At the turn of the 20th Century, when explorers went to Antarctica, it was a perilous, dangerous journey that could cost them their lives. These days, it’s pretty much a day trip. While there are still hazards, going to Antarctica to perform science experiments or just wander around is incredibly common. Thanks to Google Street View’s Antarctic exploration, it’s even easy to find your way around the frozen seventh continent. That increase in tourism has caused an unusual problem for Antarctica: invasive species. Every scientist visiting Antarctica tracks in 6 foreign plant samples, while every tourist tracks in 2 or 3.
It’s not just the Florida Everglades that are at risk from outside organisms; even the most forboding continent on the planet is at risk thanks to travelers and their cold weather gear. Apparently, visitors to Antarctica tend to go to other frigid climates in their travels, then they reuse the same cold weather gear when they take the trip down south. That leads to cross-contamination of cold weather plants from other places into a defenseless Antarctic environment not adapted for Arctic plants like chickweed and yellow bog sedge.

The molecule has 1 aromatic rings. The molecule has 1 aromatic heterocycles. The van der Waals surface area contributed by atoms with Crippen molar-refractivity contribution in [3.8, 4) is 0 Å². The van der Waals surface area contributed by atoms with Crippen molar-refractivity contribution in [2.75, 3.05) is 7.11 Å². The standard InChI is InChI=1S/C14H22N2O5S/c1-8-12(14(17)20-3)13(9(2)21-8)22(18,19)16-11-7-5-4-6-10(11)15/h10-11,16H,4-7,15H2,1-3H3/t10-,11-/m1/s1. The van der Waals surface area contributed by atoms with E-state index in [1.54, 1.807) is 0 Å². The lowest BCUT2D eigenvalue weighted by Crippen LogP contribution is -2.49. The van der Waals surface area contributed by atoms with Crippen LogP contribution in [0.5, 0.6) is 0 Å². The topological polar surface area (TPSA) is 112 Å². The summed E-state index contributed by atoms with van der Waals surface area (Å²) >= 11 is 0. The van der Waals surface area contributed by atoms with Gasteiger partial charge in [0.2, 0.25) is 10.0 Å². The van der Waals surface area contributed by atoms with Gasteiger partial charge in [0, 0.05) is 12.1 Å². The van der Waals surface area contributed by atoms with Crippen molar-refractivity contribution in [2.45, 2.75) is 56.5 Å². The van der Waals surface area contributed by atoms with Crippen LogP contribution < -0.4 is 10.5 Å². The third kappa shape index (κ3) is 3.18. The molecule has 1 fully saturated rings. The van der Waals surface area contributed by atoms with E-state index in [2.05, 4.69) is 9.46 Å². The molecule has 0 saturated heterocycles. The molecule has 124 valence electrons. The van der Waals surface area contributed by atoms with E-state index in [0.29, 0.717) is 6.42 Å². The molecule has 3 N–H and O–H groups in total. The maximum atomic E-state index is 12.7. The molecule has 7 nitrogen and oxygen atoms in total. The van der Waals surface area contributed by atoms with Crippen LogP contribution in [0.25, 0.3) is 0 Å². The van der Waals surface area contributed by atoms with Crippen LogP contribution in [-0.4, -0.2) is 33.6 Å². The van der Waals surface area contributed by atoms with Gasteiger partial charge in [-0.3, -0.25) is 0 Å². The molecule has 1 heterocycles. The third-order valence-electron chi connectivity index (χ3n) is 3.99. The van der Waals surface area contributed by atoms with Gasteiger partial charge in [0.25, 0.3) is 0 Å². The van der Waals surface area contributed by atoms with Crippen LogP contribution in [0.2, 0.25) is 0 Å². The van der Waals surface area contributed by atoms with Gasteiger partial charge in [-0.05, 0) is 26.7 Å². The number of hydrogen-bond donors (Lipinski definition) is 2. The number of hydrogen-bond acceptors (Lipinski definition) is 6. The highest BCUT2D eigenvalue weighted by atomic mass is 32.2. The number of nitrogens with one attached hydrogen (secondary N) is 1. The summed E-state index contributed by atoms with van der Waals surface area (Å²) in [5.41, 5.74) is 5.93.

“It should not be imagined that Antarctica will suddenly be covered in flowering plants and weeds. Much of it is still a very harsh place, and plants do not grow on ice, which still dominates the continent,” said ecologist Steven Chown of the University of Stellenbosch in South Africa, who authored the study and whose team vacuumed the clothing and boots of Antarctic explorers to determine contamination levels. “In essence, take it new or take it clean.”
Tags: exploration, invasive species, antarctica, antarctica at risk due to invasive species, invasive species invade antarctica, steven chown, university of stellenbosch, south africa, contamination hitting antarctica, cold weather explorers spreading foreign plants to antarctica, ecosystems, unusual dangers